Get a courtesy call that comes across as anything but courteous, an exciting new Aeroplan partnership, a possible path around 5/24 and more from this week around the web.
Aa someone who is both a long-time Southwest loyalist and a fan of a good trolling, I found this hilarious.
Miles Earn and Burn reports that it may be possible to get around 5/24 on the Ink Business Preferred card if you get a specific type of mailer offer. I’ve not previously heard of mailer offers bypassing 5/24 for years, but it’s possible that something changed or that there has a been a specific targeted type of mailer that will work for this. I wouldn’t get too overly excited, but it certainly could be worth giving it a shot if you get one of these mailers.
Air Canada doesn’t stop impressing me. Earlier this week, One Mile at a Time covered the fact that Aeroplan announced a partnership with Emirates and I am excited to see how this shakes out. There will be reciprocal earning and redemption, but we don’t yet know what that will look like. At the very least, it should be great news to be able to book Emirates business class without surcharges — but if Air Canada manages to get Emirates to allow first class redemptions via Aeroplan, I think it’ll help solidify Aeroplan’s highly favored status in the minds of many. And they’re not done — I look forward to finding out the next partner they’re announcing this week, too.
Head for Points, the authority on Avios programs, reported this week about the fact that both Iberia and British Airways are switching from loyalty programs based on mileage flown to revenue-based programs, an unfortunate plague that has spread across US-based programs and continues to infect Europe. Gary at View from the Wing wrote an interesting piece about how revenue-based programs don’t necessarily reward the customers that the airlines really want to incentivize, but reading his post makes it clear how difficult it is to design the perfect program. I never credited flights to these programs anyway, but nonetheless I don’t enjoy revenue-based programs since I don’t tend to spend much on airfare (and in turn they probably wouldn’t enjoy having many more customers like me, which is fair enough).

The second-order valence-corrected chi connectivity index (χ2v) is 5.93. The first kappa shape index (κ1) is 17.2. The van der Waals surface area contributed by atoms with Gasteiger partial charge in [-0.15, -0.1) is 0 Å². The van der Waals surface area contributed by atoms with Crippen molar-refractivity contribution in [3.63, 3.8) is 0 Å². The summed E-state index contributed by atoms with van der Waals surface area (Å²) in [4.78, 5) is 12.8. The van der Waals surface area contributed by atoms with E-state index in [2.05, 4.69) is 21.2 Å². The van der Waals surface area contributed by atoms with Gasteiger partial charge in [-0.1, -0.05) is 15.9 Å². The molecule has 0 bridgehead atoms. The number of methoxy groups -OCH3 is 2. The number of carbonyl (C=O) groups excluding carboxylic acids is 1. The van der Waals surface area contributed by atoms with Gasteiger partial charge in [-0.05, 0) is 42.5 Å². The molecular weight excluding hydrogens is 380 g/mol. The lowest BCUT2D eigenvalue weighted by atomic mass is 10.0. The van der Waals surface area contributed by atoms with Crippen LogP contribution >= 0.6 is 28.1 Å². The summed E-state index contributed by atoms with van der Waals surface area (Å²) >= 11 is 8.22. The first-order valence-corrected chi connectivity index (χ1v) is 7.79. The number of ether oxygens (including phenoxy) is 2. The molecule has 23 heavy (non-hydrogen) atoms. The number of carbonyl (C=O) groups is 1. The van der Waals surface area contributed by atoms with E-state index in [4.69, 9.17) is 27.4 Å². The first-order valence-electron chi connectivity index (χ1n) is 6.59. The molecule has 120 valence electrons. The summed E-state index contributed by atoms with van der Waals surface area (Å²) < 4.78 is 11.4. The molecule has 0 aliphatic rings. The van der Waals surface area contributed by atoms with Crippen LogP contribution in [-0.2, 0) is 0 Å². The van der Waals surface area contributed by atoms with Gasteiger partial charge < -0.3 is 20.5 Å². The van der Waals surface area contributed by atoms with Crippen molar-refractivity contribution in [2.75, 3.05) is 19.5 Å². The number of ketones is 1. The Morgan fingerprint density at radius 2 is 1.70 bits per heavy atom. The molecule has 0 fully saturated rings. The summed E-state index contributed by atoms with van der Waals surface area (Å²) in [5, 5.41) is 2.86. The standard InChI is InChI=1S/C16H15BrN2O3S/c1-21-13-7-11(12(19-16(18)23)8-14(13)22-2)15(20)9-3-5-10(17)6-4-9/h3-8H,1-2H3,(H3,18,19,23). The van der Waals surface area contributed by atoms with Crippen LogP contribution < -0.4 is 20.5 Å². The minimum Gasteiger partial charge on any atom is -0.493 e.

Get double Avios on British Airways flights and BA flights operated by AA, Iberia, and Finnair between Europe and America
If you are undeterred by the switch to revenue-based programs, you might want to register for this British Airways promotion. This isn’t a link to a post but rather a promotion. You need to register first, then book by November 20th and travel by January 31, 2023 to get double Avios on all British Airways flights (whether in the UK or internationally) or on British Airways flights between Europe and America that are operated by American Airlines, Iberia, or Finnair. I wouldn’t be mileage running this, but fi you’re going to make a booking soon for travel during the included period, might as well get some extra miles.
On a recent flight, I was remembering the days when Internet at hotels wasn’t free and I thought to myself that I could see the light at the end of the tunnel where airlines begin offering WiFi for free for everyone. With T-Mobile customers now getting free WiFi on so many flights and United charging just $8 for Mileage Plus members, I feel like we’re nearing the point where they just won’t be able to continue to charge for this and I’m glad to see it coming. On the one hand, I know that the lack of a paywall will mean slower speeds, but I bet that’ll just lead to innovation to make it faster. Zach Griff at The Points Guy covers the evolution to free WiFi on some flights for Delta elite members in this post.